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You may have heard, “I’ll see you in court!” in television or the movies. Despite what Hollywood suggests, parties to disputes have several alternative (more peaceful) options to resolve their disagreements such as the alternative dispute resolution methods of mediation or arbitration. While other methods are rarely as riveting as the cutthroat nature of a courtroom drama, they tend to be more efficient, less expensive, quicker, and more amicable.
You might not have a choice in a highly contentious divorce, or you might prefer to leave the terms of your divorce in the hands of lawyers and judges. But how do you know which method is right for you? Here are some ways in which mediation and litigation differ:
Massachusetts Divorce Litigation involves court processes to resolve a dispute according to Massachusetts law. The court processes governing litigation are exceedingly formalized. On the other hand, divorce mediation is an informal and confidential way for spouses to negotiate their divorce agreement with the gentle guidance of a certified MA divorce mediator.
Judges/Attorney v. Mediator
Judges hear a litigated MA divorce case. While many divorcing spouses want their stories to be heard in court, most judges are disinterested in dirty secrets, expressions of emotions, or reports of foolish conduct during the marriage. Their time is precious and they mainly want to make decisions about equitable property distribution and in the best interest of any children.
Many people feel the need for professional assistance to guarantee they are getting a fair agreement and that their best interests are being protected. Attorneys are obligated to zealously represent their clients in their role as advocates.
A mediator is a neutral third party who is professionally trained to help divorcing spouses thrash out their differences and narrow the issues. Mediators do not judge a case but merely act as a guide and assistant. Sometimes lawyers can twist facts and are certainly known to zealously argue points. Mediators facilitate an eventual resolution by ensuring that both parties have all the information that they need to negotiate their case. Mediator deal directly with the parties so can focus their attention on each party’s particular interests and needs.
A judge issues a court-sanctioned, mandatory divorce order that involve legal consequences when a party does not comply with its terms. Mediation is voluntary and non-binding. A mediator does not issue a decision, or determine who is right or wrong. He/she merely helps the parties work our their our resolutions.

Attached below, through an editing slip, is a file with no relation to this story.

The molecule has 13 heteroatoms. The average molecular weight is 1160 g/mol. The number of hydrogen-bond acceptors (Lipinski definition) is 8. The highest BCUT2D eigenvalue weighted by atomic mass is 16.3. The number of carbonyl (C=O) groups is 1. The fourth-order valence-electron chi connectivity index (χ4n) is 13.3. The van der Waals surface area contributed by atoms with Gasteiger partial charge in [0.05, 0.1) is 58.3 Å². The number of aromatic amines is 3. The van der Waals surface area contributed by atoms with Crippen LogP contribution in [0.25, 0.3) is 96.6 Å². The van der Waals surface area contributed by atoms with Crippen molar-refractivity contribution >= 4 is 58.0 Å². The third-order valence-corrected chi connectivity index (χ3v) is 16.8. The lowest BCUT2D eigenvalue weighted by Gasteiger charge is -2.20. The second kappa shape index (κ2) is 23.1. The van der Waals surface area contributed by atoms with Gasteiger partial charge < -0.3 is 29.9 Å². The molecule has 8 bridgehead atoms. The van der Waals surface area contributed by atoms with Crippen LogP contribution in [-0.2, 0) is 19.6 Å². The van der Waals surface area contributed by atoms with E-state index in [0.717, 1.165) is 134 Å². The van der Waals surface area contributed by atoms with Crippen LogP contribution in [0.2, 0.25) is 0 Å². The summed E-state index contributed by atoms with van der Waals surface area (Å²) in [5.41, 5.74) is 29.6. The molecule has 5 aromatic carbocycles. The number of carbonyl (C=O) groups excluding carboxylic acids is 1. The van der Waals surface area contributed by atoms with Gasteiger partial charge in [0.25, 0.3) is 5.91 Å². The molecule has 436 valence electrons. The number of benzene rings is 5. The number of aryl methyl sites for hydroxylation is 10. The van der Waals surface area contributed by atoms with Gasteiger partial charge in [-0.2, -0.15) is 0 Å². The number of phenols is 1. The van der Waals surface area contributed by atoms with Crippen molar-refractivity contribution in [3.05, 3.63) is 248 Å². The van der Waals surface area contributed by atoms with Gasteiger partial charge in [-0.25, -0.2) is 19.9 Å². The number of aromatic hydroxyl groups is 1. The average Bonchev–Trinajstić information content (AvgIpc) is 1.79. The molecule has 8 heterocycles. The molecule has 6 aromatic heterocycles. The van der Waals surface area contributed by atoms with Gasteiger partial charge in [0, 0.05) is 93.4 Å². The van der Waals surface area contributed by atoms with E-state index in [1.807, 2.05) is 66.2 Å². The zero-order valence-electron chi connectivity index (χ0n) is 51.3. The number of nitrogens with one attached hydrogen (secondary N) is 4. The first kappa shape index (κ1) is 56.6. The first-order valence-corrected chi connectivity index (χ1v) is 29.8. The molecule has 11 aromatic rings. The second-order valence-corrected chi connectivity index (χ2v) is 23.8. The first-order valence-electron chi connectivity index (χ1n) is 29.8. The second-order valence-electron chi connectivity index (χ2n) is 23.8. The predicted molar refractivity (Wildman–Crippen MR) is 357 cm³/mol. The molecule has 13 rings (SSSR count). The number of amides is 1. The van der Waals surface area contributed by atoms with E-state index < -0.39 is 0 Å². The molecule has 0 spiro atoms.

Your attorney will fight on your behalf, but might not fully understand what your goals are, or develop a strategy of which you approve. Parties in mediation have a greater say in negotiations and greater control over the outcome of mediation over litigation. The details of a mediated agreement are more easily predicted. You have more personal power and control negotiating your own settlement when your fate is in your own hands rather than those of your lawyer or the judge.
Level of Involvement
Parties are more personally engaged in mediation than in a procedure-driven, attorney-run courtroom environment.
Mediation is almost always less expensive than the average lawsuit. It costs significantly less to hire a mediator than an attorney. Some organizations provide mediation services for certain disputes at a minimal rate.
Massachusetts divorce litigation fosters a tooth-and-nail battle for assets and custody, and the stakes are huge! Lawsuits are about winning, and parties often enter the courtroom with swords drawn. Divorce mediation steers clear of the combative model of litigation. It involves far less drama compared to sensational trials. Parties feel better after having gotten “things off their chest” and hearing the other party’s point of view in the neutral, fair, more relaxed setting of mediation. This serenity may persuade parties to forgo or discontinue hostile litigation.
A contested divorce case can take months to years to conclude, while the mediation process usually only takes a few months, including scheduling the divorce mediation sessions, negotiation, and drafting of the divorce agreement. A quick, reasonable timeline allows both parties to agree more quickly and cooperate in the future without needing to resort to adversarial means.
Regardless of which method you choose to negotiate your divorce, you are always free to settle your dispute with your soon-to-be-ex-spouse prior to — or even during — the contested divorce process or divorce mediation process. If parties are unable to come to terms through mediation, they are free to seek recourse through litigation. Mediation is an excellent “Plan A”.